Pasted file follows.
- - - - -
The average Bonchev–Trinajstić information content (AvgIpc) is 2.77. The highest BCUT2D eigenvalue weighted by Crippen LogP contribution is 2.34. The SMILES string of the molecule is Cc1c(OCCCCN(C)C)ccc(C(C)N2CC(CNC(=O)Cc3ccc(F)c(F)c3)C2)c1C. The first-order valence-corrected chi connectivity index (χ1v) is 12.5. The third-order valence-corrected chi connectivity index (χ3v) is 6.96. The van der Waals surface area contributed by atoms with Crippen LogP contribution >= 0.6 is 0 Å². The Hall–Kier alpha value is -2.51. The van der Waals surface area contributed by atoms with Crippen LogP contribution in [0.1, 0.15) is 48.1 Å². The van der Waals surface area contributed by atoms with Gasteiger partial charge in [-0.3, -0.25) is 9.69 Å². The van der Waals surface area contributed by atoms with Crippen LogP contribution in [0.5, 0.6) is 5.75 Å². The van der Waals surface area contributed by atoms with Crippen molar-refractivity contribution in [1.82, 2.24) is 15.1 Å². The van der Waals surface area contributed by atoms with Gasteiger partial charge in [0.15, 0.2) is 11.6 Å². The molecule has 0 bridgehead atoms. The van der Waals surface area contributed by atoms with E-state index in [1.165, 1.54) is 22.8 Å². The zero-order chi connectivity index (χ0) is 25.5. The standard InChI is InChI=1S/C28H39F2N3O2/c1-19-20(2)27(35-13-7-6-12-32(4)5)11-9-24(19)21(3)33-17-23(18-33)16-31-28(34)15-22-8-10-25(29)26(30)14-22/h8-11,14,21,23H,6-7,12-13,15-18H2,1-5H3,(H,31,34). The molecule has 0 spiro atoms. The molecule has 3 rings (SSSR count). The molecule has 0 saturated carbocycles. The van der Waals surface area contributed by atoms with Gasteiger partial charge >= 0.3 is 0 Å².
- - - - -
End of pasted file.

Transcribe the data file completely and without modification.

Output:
The average Bonchev–Trinajstić information content (AvgIpc) is 2.77. The highest BCUT2D eigenvalue weighted by Crippen LogP contribution is 2.34. The SMILES string of the molecule is Cc1c(OCCCCN(C)C)ccc(C(C)N2CC(CNC(=O)Cc3ccc(F)c(F)c3)C2)c1C. The first-order valence-corrected chi connectivity index (χ1v) is 12.5. The third-order valence-corrected chi connectivity index (χ3v) is 6.96. The van der Waals surface area contributed by atoms with Crippen LogP contribution >= 0.6 is 0 Å². The Hall–Kier alpha value is -2.51. The van der Waals surface area contributed by atoms with Crippen LogP contribution in [0.1, 0.15) is 48.1 Å². The van der Waals surface area contributed by atoms with Gasteiger partial charge in [-0.3, -0.25) is 9.69 Å². The van der Waals surface area contributed by atoms with Crippen LogP contribution in [0.5, 0.6) is 5.75 Å². The van der Waals surface area contributed by atoms with Crippen molar-refractivity contribution in [1.82, 2.24) is 15.1 Å². The van der Waals surface area contributed by atoms with Gasteiger partial charge in [0.15, 0.2) is 11.6 Å². The molecule has 0 bridgehead atoms. The van der Waals surface area contributed by atoms with E-state index in [1.165, 1.54) is 22.8 Å². The zero-order chi connectivity index (χ0) is 25.5. The standard InChI is InChI=1S/C28H39F2N3O2/c1-19-20(2)27(35-13-7-6-12-32(4)5)11-9-24(19)21(3)33-17-23(18-33)16-31-28(34)15-22-8-10-25(29)26(30)14-22/h8-11,14,21,23H,6-7,12-13,15-18H2,1-5H3,(H,31,34). The molecule has 0 spiro atoms. The molecule has 3 rings (SSSR count). The molecule has 0 saturated carbocycles. The van der Waals surface area contributed by atoms with Gasteiger partial charge >= 0.3 is 0 Å².